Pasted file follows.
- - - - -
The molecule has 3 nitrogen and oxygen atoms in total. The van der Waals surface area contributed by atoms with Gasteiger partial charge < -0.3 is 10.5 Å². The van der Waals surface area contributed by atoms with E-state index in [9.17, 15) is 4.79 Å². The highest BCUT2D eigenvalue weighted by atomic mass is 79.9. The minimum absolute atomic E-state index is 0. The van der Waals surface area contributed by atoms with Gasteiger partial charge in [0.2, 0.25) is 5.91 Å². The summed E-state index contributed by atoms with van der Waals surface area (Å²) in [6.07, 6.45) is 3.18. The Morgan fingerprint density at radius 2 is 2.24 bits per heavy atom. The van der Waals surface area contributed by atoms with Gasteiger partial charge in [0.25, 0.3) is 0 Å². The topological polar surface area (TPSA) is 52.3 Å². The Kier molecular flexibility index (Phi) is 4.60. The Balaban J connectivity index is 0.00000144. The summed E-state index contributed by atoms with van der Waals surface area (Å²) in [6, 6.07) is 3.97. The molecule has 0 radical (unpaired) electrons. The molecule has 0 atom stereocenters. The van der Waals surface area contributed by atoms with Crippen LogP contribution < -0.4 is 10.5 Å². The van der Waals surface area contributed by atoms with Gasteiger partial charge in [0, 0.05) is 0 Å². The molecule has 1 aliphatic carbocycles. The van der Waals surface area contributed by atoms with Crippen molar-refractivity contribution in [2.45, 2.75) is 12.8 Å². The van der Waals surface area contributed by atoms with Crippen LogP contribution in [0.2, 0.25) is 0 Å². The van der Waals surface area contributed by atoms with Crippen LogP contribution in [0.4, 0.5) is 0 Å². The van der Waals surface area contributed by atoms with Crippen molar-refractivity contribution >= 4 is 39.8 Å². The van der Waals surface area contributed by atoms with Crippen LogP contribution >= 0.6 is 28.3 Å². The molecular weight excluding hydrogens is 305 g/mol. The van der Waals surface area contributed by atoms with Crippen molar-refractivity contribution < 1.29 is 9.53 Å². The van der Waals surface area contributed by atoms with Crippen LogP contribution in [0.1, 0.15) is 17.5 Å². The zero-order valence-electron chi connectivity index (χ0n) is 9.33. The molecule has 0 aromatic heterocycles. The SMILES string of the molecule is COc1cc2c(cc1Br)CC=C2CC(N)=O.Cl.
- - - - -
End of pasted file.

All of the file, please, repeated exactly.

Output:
The molecule has 3 nitrogen and oxygen atoms in total. The van der Waals surface area contributed by atoms with Gasteiger partial charge < -0.3 is 10.5 Å². The van der Waals surface area contributed by atoms with E-state index in [9.17, 15) is 4.79 Å². The highest BCUT2D eigenvalue weighted by atomic mass is 79.9. The minimum absolute atomic E-state index is 0. The van der Waals surface area contributed by atoms with Gasteiger partial charge in [0.2, 0.25) is 5.91 Å². The summed E-state index contributed by atoms with van der Waals surface area (Å²) in [6.07, 6.45) is 3.18. The Morgan fingerprint density at radius 2 is 2.24 bits per heavy atom. The van der Waals surface area contributed by atoms with Gasteiger partial charge in [0.25, 0.3) is 0 Å². The topological polar surface area (TPSA) is 52.3 Å². The Kier molecular flexibility index (Phi) is 4.60. The Balaban J connectivity index is 0.00000144. The summed E-state index contributed by atoms with van der Waals surface area (Å²) in [6, 6.07) is 3.97. The molecule has 0 radical (unpaired) electrons. The molecule has 0 atom stereocenters. The van der Waals surface area contributed by atoms with Crippen LogP contribution < -0.4 is 10.5 Å². The van der Waals surface area contributed by atoms with Gasteiger partial charge in [0, 0.05) is 0 Å². The molecule has 1 aliphatic carbocycles. The van der Waals surface area contributed by atoms with Crippen molar-refractivity contribution in [2.45, 2.75) is 12.8 Å². The van der Waals surface area contributed by atoms with Crippen LogP contribution in [0.2, 0.25) is 0 Å². The van der Waals surface area contributed by atoms with Crippen LogP contribution in [0.4, 0.5) is 0 Å². The van der Waals surface area contributed by atoms with Crippen molar-refractivity contribution >= 4 is 39.8 Å². The van der Waals surface area contributed by atoms with Crippen LogP contribution >= 0.6 is 28.3 Å². The molecular weight excluding hydrogens is 305 g/mol. The van der Waals surface area contributed by atoms with Crippen molar-refractivity contribution < 1.29 is 9.53 Å². The van der Waals surface area contributed by atoms with Crippen LogP contribution in [0.1, 0.15) is 17.5 Å². The zero-order valence-electron chi connectivity index (χ0n) is 9.33. The molecule has 0 aromatic heterocycles. The SMILES string of the molecule is COc1cc2c(cc1Br)CC=C2CC(N)=O.Cl.